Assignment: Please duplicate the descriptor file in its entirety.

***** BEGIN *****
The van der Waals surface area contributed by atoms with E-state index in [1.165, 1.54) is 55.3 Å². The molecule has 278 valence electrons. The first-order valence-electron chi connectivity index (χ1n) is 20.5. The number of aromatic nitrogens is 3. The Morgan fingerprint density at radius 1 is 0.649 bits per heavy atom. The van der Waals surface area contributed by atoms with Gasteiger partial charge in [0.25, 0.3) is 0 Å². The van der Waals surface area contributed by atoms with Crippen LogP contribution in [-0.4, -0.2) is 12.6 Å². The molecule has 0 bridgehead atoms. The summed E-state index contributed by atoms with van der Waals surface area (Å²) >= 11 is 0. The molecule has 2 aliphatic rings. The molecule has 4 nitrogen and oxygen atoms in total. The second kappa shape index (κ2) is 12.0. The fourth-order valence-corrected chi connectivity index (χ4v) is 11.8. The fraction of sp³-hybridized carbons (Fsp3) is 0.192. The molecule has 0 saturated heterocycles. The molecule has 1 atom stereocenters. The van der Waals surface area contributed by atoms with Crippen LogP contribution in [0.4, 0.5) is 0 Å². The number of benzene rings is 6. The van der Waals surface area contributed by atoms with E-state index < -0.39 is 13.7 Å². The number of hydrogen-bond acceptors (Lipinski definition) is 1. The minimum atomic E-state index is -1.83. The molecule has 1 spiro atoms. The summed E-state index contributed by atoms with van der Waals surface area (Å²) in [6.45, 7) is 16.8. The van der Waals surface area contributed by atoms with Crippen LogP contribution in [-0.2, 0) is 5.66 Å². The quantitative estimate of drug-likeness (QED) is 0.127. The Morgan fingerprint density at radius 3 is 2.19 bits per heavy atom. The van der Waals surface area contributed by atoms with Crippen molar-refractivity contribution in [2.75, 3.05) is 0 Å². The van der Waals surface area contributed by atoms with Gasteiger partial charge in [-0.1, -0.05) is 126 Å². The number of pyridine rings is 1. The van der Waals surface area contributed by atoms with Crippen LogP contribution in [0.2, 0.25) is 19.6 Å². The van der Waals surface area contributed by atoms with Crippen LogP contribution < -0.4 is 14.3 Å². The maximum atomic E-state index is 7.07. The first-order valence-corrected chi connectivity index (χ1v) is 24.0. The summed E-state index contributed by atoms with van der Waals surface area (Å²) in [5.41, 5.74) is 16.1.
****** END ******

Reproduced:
The van der Waals surface area contributed by atoms with E-state index in [1.165, 1.54) is 55.3 Å². The molecule has 278 valence electrons. The first-order valence-electron chi connectivity index (χ1n) is 20.5. The number of aromatic nitrogens is 3. The Morgan fingerprint density at radius 1 is 0.649 bits per heavy atom. The van der Waals surface area contributed by atoms with Gasteiger partial charge in [0.25, 0.3) is 0 Å². The van der Waals surface area contributed by atoms with Crippen LogP contribution in [-0.4, -0.2) is 12.6 Å². The molecule has 0 bridgehead atoms. The summed E-state index contributed by atoms with van der Waals surface area (Å²) >= 11 is 0. The molecule has 2 aliphatic rings. The molecule has 4 nitrogen and oxygen atoms in total. The second kappa shape index (κ2) is 12.0. The fourth-order valence-corrected chi connectivity index (χ4v) is 11.8. The fraction of sp³-hybridized carbons (Fsp3) is 0.192. The molecule has 0 saturated heterocycles. The molecule has 1 atom stereocenters. The van der Waals surface area contributed by atoms with Crippen LogP contribution in [0.4, 0.5) is 0 Å². The number of benzene rings is 6. The van der Waals surface area contributed by atoms with E-state index < -0.39 is 13.7 Å². The number of hydrogen-bond acceptors (Lipinski definition) is 1. The minimum atomic E-state index is -1.83. The molecule has 1 spiro atoms. The summed E-state index contributed by atoms with van der Waals surface area (Å²) in [6.45, 7) is 16.8. The van der Waals surface area contributed by atoms with Crippen LogP contribution in [-0.2, 0) is 5.66 Å². The quantitative estimate of drug-likeness (QED) is 0.127. The Morgan fingerprint density at radius 3 is 2.19 bits per heavy atom. The van der Waals surface area contributed by atoms with Crippen molar-refractivity contribution in [2.75, 3.05) is 0 Å². The van der Waals surface area contributed by atoms with Gasteiger partial charge in [-0.1, -0.05) is 126 Å². The number of pyridine rings is 1. The van der Waals surface area contributed by atoms with Crippen LogP contribution in [0.2, 0.25) is 19.6 Å². The van der Waals surface area contributed by atoms with Crippen LogP contribution < -0.4 is 14.3 Å². The maximum atomic E-state index is 7.07. The first-order valence-corrected chi connectivity index (χ1v) is 24.0. The summed E-state index contributed by atoms with van der Waals surface area (Å²) in [5.41, 5.74) is 16.1.